As a story teller, she is fond of breaking the ‘fourth wall’, which was frequently broken in Shakespeare’s plays—actors would crack jokes to the audience, often run through the audience chasing a co-actor, make use of asides or ask them to hold a prop—to connect to the audience.
Theatre artiste Papari Medhi, an alumnus of National School of Drama (NSD), aims to bridge the gap between an active performer and passive audience with her theatrical style that has been titled as ‘Performed Conversations’.
“My audience first come to watch the play but gradually become a part of it. By essaying the role of co-performers they turn into responsive audience from silent spectators,” says Papari.
She feels that receptive audience are formed through conversations, making it easy to break the ‘fourth or the imagined wall’ that separates actors from the audience.
“Conversations help me to get myriad perspectives on an issue with exchange of ideas and opinions with the audience,” says the actor, who avers that the views of her viewers sometimes become more impactful than her scripted dialogues.
Papari’s tryst with acting began in her childhood days. She was introduced to the world of drama by her father Uddhab Medhi, who was associated with a jatra party (a drama group) of his own. A master degree holder in Sanskrit, her association with the Seaguell Theatre, an active theatre organization in Guwahati, was indeed a defining moment. However, in pursuit of her passion and to master the craft, Papari moved to Delhi in 2007 to specialize in acting from the National School of Drama.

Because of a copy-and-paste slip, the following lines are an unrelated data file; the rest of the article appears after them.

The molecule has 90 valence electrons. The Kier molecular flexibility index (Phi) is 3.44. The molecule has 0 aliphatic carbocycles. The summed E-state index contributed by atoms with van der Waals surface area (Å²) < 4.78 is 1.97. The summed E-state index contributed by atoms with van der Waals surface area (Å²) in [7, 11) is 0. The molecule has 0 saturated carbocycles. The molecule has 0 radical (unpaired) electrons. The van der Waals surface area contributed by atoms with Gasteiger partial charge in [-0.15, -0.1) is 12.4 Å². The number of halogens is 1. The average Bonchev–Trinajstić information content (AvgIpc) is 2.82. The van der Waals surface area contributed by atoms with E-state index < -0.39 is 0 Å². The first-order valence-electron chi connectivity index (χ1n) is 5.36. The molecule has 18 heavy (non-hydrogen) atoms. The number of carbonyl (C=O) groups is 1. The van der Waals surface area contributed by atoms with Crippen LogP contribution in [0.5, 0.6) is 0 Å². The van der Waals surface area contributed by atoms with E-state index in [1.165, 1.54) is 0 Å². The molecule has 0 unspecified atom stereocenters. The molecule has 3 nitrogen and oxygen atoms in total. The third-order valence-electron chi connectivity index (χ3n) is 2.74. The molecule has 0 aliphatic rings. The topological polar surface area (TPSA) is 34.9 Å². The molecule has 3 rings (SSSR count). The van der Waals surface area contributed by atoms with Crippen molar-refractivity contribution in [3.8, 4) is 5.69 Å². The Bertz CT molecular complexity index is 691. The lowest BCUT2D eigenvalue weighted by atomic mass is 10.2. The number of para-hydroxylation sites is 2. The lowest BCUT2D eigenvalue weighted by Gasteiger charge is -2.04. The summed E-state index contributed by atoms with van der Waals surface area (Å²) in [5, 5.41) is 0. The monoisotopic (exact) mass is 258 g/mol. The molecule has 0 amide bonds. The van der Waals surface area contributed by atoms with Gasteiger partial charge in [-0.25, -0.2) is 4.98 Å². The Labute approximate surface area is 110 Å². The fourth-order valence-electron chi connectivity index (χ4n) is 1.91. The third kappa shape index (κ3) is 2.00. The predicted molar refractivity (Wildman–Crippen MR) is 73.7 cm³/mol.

She strives to render a ‘taste of realism’ to her audience through Performed Conversations—a non-resource based theatre practice—without employing elaborate arrangements of lights, sounds and stage.
“It’s a challenge to make the narrative impactful without bringing into play any elements that are commonly used in mainstream theatre. But at the same time it also provides me the flexibility to stage a play at any place keeping its essence intact,” says Papari, who uses theatrical elements such as poems, visuals, games to communicate with the audience.
With her acting prowess, Papari has stolen the hearts of theatre aficionados by performing in various national as well as international theatre festivals. Under Performed Conversations, a form that develops intimacy and connection between actors and audience through exchange of thoughts and ideas, two plays titled Felani and Spotlight have been performed over the past one year.
As a practitioner of experimental theatre, she is keen to experiment with the style and presentation of her plays. Papari, who acts as a catalyst to provoke conversations, says, “I love to experiment in order to involve the audience in a variety of ways. I love to add some fresh and unique elements in my works. This style of theatre is not new but a few have tried it here in Assam.”
She also teaches theatre in education and for self development in BEd colleges namely West Guwahati College of Education, Samota BEd College and Boko BEd College.
Papari who dons the director’s hat in Performed Conversations says, “Most of the subjects of my plays revolve around personal experiences. In Performed Conversations we also aim at raising pertinent issues that occur in everyday life. In my next play Namheen, I will try to highlight the time and unrecognized and undervalued labour of women in our society.”
Papari strongly believes in breaking the sharp cleavage between what is performed by the artist and perceived by the viewers, which always remains unknown after a play.
Manashree Goswami is a Guwahati based journalist. She can be reached at firstname.lastname@example.org.